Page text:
People know a great ad when they see one, but getting that ad to right people at the right time is an art unto itself. As innovation in advertising technology renders old tactics obsolete, it also opens new opportunities to reach your audience.
The central questions in digital advertising today are: Where will people listen? What content will they engage with? How do I reach them? The answers are key to understanding four trends that are shaping the industry.
1. Mobile video advertising.
Mobile video consumption is growing rapidly and providing advertisers with a way to reach consumers when they are paying attention. Between Q3 2012 and Q3 2014, smartphone and tablet video consumption grew 400 percent and now accounts for 30 percent of all online videos played, according to Ooyala’s Global Video Index. This trend has been helped along by the expansion of fast 4G/LTE coverage. The bigger iPhone 6 screen and the popularity of other ‘phablets’ (large-screen smartphones) also reflect the growing importance of mobile video. As phablets saturate the market, they will in turn feed the growth of mobile video.
Mobile video viewers are what you might call a “captive” audience. When TV commercials begin, people look down at their phones. On the bus or subway, people focus on their digital screens instead of the ads passing by in the cityscape. When radio ads begin, people change the station. However, when people are already looking at their smartphone, nothing is going to distract them. Use mobile video ads to take advantage of this undivided attention.
2. Native advertising.
When websites feature advertisements that emulate the content and style of their own site, we consider it native advertising. Native ad spending will climb from $3.2 billion in 2014 to $8.8 billion by 2018, largely because advertisers are seeing above average engagement with this format, according to an eMarketer forecast.
Native ads are typically long-form blog posts, infographics or videos that aim to inform, entertain and inspire people without directly promoting a product. For example, a banner ad from a clothing retailer might promote a winter clothing sale, but a native ad from the same retailer might discuss winter fashion tips instead. Typically, native ads are tagged with a disclaimer such as “sponsored content”, “paid post” or “promoted by”.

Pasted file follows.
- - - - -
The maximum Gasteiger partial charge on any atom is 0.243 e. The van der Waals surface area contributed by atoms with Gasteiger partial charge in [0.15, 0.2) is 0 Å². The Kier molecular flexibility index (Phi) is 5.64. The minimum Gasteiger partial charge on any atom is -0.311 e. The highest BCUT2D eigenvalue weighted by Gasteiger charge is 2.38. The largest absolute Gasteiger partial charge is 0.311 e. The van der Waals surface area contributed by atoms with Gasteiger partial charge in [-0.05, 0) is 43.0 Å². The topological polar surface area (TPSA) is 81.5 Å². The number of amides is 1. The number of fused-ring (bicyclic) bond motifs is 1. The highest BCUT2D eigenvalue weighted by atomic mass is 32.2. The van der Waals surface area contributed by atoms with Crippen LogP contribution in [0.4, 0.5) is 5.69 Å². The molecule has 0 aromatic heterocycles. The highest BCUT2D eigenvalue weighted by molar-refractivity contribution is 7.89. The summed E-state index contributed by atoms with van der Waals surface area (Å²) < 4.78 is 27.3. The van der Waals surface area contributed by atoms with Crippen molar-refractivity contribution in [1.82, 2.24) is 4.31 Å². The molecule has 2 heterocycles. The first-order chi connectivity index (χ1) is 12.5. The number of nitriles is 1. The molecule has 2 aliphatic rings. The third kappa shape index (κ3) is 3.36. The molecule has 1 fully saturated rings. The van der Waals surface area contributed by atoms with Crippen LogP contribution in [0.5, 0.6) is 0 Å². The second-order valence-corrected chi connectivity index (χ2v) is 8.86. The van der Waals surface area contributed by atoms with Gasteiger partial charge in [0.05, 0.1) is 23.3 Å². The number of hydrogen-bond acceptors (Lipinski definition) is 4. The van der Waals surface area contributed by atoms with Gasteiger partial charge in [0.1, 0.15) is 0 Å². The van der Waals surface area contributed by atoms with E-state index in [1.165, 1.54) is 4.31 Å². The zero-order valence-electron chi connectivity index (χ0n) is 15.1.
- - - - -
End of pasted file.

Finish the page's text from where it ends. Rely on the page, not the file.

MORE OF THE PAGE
If you’re targeting millennials, who tend to be put off by “salesy” ad content, consider native advertising. Now that publishers are partnering with advertisers in the production process (i.e. helping them write and edit), it’s easy to get expert help.
3. Viewable impressions.
Until recently, digital advertisers were very susceptible to fraud. Many were misled into paying for bottom-of-the-page ads that no one scrolled down far enough to see. “Click fraud” was also a huge risk. Essentially, some people realized they could run up their competitors’ advertising bills by creating computer programs (“bots”) that automatically click ads. This practice became so rampant that fraudulent bot traffic may have cost the advertising industry as much as $11.6 billion in 2014. Thankfully, new viewability technology and an advertising model called “viewable impressions” are eradicating both of these problems.
With viewable impressions, advertisers are only charged if the ad appears on a user’s screen for a minimum duration. According to the industry standard, for a display ad to count as a viewable impression, 50 percent of the pixels have to appear on the screen for a minimum of one second. For video, 50 percent of pixels have to appear for a minimum of two seconds. Bots can’t create fraudulent viewable impressions because they can’t complete the actions that distinguish a genuine user view from a false one.
However, in many cases, one or two seconds isn’t nearly enough time to engage a viewer. When you purchase viewable impressions, make sure you have the option to buy guaranteed time slots (e.g. five, 10 or 20 seconds), especially if you plan to run video ads. If you purchased a 10 second slot, you’d only be charged if your ad was continuously viewable for ten seconds or longer. The rate you pay reflects the total amount of time your audience spends with the advertisement.
4. Behavioral data.
New channels, tactics and payments models will only serve your marketing efforts if ads reach the right people. Rather than spending your budget on a large set of consumers, you can more efficiently use behavioral data to target people who fit your customer persona.
While advertisers commonly target individual websites where they expect their customer to hang out, behavioral data improves upon this approach by allowing you to target groups of people across multiple advertising properties. Behavioral targeting providers can profile a group (e.g. mothers with young kids) based on an analysis of online searches, Internet browsing habits, purchasing history and much more. If you’re targeting specific types of consumers, behavioral data can mean the difference between a bungled campaign and a huge victory.
Mobile video ads, native advertising, viewable impressions and behavioral targeting are the defining trends in digital advertising. The strategies that worked for advertisers for the past five years won’t work indefinitely. As these trends illustrate, the channels are continually changing, and the audience on the other end has new habits and preferences. Get the most out of your advertising spend by testing these new four strategies and discovering what works for you.